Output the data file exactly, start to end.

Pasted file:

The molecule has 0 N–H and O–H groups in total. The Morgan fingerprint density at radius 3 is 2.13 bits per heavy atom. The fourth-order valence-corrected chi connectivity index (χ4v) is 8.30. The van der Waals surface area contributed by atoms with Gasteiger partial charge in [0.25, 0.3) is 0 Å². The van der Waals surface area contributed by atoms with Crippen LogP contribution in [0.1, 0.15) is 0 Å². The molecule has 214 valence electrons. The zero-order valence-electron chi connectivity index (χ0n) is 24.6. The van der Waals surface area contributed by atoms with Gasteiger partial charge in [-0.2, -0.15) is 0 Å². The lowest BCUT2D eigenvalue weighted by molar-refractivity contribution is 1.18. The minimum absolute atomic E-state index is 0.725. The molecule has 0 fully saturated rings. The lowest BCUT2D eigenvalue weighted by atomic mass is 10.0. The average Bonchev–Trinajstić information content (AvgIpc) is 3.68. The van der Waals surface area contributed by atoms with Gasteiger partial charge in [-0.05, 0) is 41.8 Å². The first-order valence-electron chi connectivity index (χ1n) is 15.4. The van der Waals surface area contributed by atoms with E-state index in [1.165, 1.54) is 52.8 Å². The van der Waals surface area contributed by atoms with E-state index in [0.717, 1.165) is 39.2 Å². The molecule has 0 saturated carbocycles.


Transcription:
The molecule has 0 N–H and O–H groups in total. The Morgan fingerprint density at radius 3 is 2.13 bits per heavy atom. The fourth-order valence-corrected chi connectivity index (χ4v) is 8.30. The van der Waals surface area contributed by atoms with Gasteiger partial charge in [0.25, 0.3) is 0 Å². The van der Waals surface area contributed by atoms with Crippen LogP contribution in [0.1, 0.15) is 0 Å². The molecule has 214 valence electrons. The zero-order valence-electron chi connectivity index (χ0n) is 24.6. The van der Waals surface area contributed by atoms with Gasteiger partial charge in [-0.2, -0.15) is 0 Å². The lowest BCUT2D eigenvalue weighted by molar-refractivity contribution is 1.18. The minimum absolute atomic E-state index is 0.725. The molecule has 0 fully saturated rings. The lowest BCUT2D eigenvalue weighted by atomic mass is 10.0. The average Bonchev–Trinajstić information content (AvgIpc) is 3.68. The van der Waals surface area contributed by atoms with Gasteiger partial charge in [-0.05, 0) is 41.8 Å². The first-order valence-electron chi connectivity index (χ1n) is 15.4. The van der Waals surface area contributed by atoms with E-state index in [1.165, 1.54) is 52.8 Å². The van der Waals surface area contributed by atoms with E-state index in [0.717, 1.165) is 39.2 Å². The molecule has 0 saturated carbocycles.